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SaferPak: Food Packaging Safety, Food Safety, Business Improvement and Quality Management
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Internal audits and pastures new?
By Allan J. Sayle, President Allan Sayle Associates

Does the idea of process review comply with ISO 9001:2000?
Might process review as a surrogate for internal audits accord with my publicly expressed views?
If the precedent becomes the norm – will we visit fresh woods and pastures new?
Self certification
Effects on the registration industry
What should be the ISO position and that of the TC committee?
Appendix 1
Appendix 2 - My publicly expressed views over the years

Appendix 1

The beginning stems from Mr. Wade’s post on the Saferpak Forum, in which he mentioned:

“…the reactions of all the many senior managers I have interviewed on the subject of internal auditing vary from boredom through resignation to simmering anger. It seems it’s only the ‘quality experts’ who think that such techniques are helpful.

“Some companies in the UK (Yell is a prime example) have negotiated with their ISO 9001 certification bodies to remove internal auditing as a requirement because it had no business advantage.”

That a registrar might sanction the abandonment of what has been and is a pillar of effective quality programs seemed outrageous and I penned a blunt response airing my views and concerns. It was posted April 5, 2005 on both the Saferpak and Elsmar Cove Forums.

In response to my post, using Saferpak again, Mr. Wade expressed the following views, which I reproduce as follows:

“With regard to the auditing requirement [of ISO 9001:2000]: in the instances I know of, it is less a case of eliminating a requirement and more of taking a fresh look at the requirement and coming up with creative interpretations that:

• [primarily] make good business sense in the light [of] accepted good management practice.
• [secondarily] meet the requirements of the standard.

“So for example, if a management team takes the process approach seriously, involves internal and external customers and suppliers in process reviews, and so on, one can demonstrate compliance to clause 8.2.2 with no need for auditors or auditing AND can put in place practice that is more beneficial than the sort of apology for auditing that is typically tolerated by the certification bodies.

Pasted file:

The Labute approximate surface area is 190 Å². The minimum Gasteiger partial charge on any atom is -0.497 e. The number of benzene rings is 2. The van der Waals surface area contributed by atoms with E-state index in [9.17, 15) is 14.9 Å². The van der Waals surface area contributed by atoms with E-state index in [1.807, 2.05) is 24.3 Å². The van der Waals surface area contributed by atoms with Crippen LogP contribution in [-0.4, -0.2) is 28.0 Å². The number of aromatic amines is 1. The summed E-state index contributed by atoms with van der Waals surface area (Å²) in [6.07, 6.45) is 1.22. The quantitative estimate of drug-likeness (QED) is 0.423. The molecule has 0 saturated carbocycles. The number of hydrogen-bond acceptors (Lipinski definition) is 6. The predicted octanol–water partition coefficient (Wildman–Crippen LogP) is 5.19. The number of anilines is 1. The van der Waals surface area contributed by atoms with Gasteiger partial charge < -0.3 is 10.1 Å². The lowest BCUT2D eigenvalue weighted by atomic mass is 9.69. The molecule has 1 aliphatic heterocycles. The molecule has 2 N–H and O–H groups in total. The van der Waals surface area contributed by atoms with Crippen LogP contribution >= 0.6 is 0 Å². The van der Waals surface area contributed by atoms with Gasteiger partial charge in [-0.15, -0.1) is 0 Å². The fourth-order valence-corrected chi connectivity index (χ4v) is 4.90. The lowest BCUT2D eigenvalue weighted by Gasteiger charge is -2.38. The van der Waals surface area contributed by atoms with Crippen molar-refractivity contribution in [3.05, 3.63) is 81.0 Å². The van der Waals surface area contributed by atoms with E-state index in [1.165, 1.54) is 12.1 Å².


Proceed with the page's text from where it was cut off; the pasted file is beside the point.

To paraphrase the Salvation Army’s William Booth “why should the devil have all the best interpretations of ISO 9001.””

Using plain language Simon Timperley then commented to Mr. Wade:

“...if I read you correct Yell’s Certification Body have allowed them to ditch internal auditing in favour of process reviews and so on, which the CB accept as meeting the requirements of [ISO 9001:2000] 8.2.2 (shalls and all).”

To that, Mr. Wade responded with the following additional views and information:

“All I know for sure about Yell, Simon, is that they no longer do audits and that they invoked self assessment as {at least part of} their way of meeting the requirements of 8.2.2 I hope to know more soon."

“Here’s how another audit-free organization summarises its approach:

‘For many years our employees, mention of ISO 9001 Internal Audits evokes memories of auditors chasing auditees to catch up with internal audit schedules in the name of ensuring records are up to date for the benefit of the certification body; “to keep thee badge”. At NKUK we did not want to instigate a similar approach in our new business, we could not see that it would be beneficial in terms of our meeting our business aims. So, we said ”no” to Internal Audits.

However, we did want a system for reviewing the way our business operates, at regular intervals, in order to improve our effectiveness in terms of meeting the company’s objectives essentially to win work!

We developed our business in the form of four key, top level processes, each owned by one of the Directors.

Our business Processes are reviewed regularly, looking at information feeding into the process (inputs), information produced or the next process (outputs) and identifying ways of improving the mechanics. The exercise is termed the Process Review. Generally, the Process owner (a Director), one person from the upstream and downstream processes and a facilitator are present at the review (non-confrontational!). The result of the meeting is a series of actions, to improve the process in question, carries out by anyone available (Directors and Engineers alike – this ensures everyone gets involved in shaping the business). The results and actions from process review are revisited in the Management Review to check progress.

By carrying out a desk study to ensure the business processes are compliant with ISO 9001:2000 – for the whole system at the outset and from then on only for changes made to the system – we believe we have met the requirements of clause 8.2.2 of ISO 9001:2000, and our certification body agrees.

Esam Bakh, Nippon Koei UK.’ ”




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